By CJ Dablo
At his State of the City address, Long Beach Mayor Bob Foster announced a direction for the upcoming year that included a call to change the Public Employees Retirement System.
When Foster took the stage at the city’s Center Theater on Tuesday night to deliver his annual address, he acknowledged the city’s achievements and its ability to adapt to a new financial reality when budget cuts reduced staff and city services.
“First, government was too big,” Foster said. “While few in government want to admit it, we were all just a bit too complacent in the past. Today we perform needed services with far fewer resources.”
Foster highlighted the accomplishments of the police department, which announced last week that crime rates have seen a dramatic drop. The murder rate is at its lowest since 1971, he said, and violent crime is down by 13 percent.
The mayor, who was elected to a second term in July, praised the city’s ability to obtain federal stimulus funds to pay for infrastructure projects around the city. In addition, despite the financial hardship, the city was able to make significant breakthroughs to turn around its finances.
“We not only bridged a $23-million budget gap, but we did so while maintaining our $9-million Budget Stabilization fund,” Foster said.
But Foster presented several concerns about the city’s finances, and he focused on a proposal to make significant changes to the pension funds of public employees.
The urgency of the need for pension reform has been stressed by city representatives in the past. According to the city manager’s projections over the next decade or two, the city’s employee pension system is underfunded by $1.2 billion.
To help resolve this problem, Foster proposed to apply contracted raises to the employees’ portion of pension costs.
“Over the next several years, the employees’ contribution would increase until their full and fair share was reached,” he said. “Employees would not see the raise in their check, but their pay would not decline, and it would gradually get to a point where they were paying their fair share.”
Although Foster did not specify during this speech about how long employees would be predicted to work without effectively seeing a raise in their paycheck, the mayor outlined other details in a proposed plan for pension reform.
Foster also recommended new pension rules for new employees, which include a proposal to raise the retirement age from 50 to 55 for public safety workers. The retirement age for other new city workers would be changed from 55 to 60.
Foster estimated that the cumulative deficit from fiscal years 2012 to 2014 would be about $59 million. If the city implemented the changes he proposed, the city’s deficit would be cut by more than half to $28 million, he said.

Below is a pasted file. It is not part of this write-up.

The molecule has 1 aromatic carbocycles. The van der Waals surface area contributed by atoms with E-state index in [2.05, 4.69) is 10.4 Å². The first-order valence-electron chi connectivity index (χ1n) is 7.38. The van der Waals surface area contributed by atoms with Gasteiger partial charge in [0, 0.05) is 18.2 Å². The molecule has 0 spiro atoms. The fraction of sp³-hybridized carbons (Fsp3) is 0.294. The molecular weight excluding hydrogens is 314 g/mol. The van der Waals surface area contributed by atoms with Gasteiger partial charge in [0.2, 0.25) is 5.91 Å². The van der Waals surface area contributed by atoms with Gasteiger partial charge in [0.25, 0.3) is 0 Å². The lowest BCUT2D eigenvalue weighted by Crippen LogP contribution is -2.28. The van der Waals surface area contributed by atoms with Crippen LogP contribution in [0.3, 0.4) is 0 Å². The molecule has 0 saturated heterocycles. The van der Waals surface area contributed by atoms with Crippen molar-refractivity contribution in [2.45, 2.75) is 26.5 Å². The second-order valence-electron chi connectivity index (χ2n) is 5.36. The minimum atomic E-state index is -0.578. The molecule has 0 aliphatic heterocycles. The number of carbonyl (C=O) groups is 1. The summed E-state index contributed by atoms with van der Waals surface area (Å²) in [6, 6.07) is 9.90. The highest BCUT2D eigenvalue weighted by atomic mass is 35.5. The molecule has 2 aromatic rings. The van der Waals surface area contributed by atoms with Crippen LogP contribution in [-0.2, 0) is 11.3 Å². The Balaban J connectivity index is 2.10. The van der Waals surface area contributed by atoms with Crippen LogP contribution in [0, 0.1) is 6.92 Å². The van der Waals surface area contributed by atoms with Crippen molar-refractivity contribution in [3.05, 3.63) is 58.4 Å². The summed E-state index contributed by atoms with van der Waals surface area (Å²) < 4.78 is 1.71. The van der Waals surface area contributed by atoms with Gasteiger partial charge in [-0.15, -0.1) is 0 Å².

Four labor organizations agreed to the dramatic changes to the pension system, according to Foster, but three of the largest employee organizations did not agree to the proposed changes. The groups that represented the police, fire and machinists “took their raises and rejected the reforms,” he said.
Foster stressed the need for urgency. “But the future of public pensions is so clear– they cannot be sustained. Claims were made and will be again that we are putting life and property at risk calling for reductions in all areas. That’s simply not so. It is the unreasonable rejection of reform and an ingrained entitlement mentality that puts our city at risk.”
Foster asked to confront the problems now. “We will continue to engage in collective bargaining to bring these changes about,” he said, adding that he was not optimistic about the outcome of their efforts.
“Therefore,” he continued, “if I am unsuccessful in bargaining for these changes, I will propose a ballot initiative that will constrain future mayors and councils from providing any more in pension benefits than those outlined above. These restrictions, if passed, will go into effect when the current contracts with our unions end,” he said.
Details of his proposed ballot measure were not available from the mayor’s office.
“Our future demands that we stabilize our finances and put our house in order,” he said.
Following Foster’s speech, Seventh District Councilmember James Johnson said he supports the mayor and the need for pension reform.
“The time has come now to take on the long-term challenges,” Johnson said. “Because if we don’t do it, what we’re doing is taking all of our problems and giving up to our children saying ‘you deal with it.’ And that’s simply immoral,” he said. Johnson noted that he ran for office on a campaign to fix pension reform.
Fourth District Councilmember Patrick O’Donnell approved of Foster’s overall positive message. He said that the pension reform issue affects his district because it affects the city’s coffers. “It affects our ability to finance the everyday operations and services that people want delivered: police, fire, streets, sidewalks, libraries,” he said.
O’Donnell wasn’t aware of the ballot initiative that Foster had proposed until Tuesday night. The councilmember said that he would have to review the ballot measure and its legal implications.
“But”, he added, “It would be my preference that those issues are worked out at the table with the employee associations so that we don’t have to go to a ballot measure. The answer here is people being reasonable, not people being political.”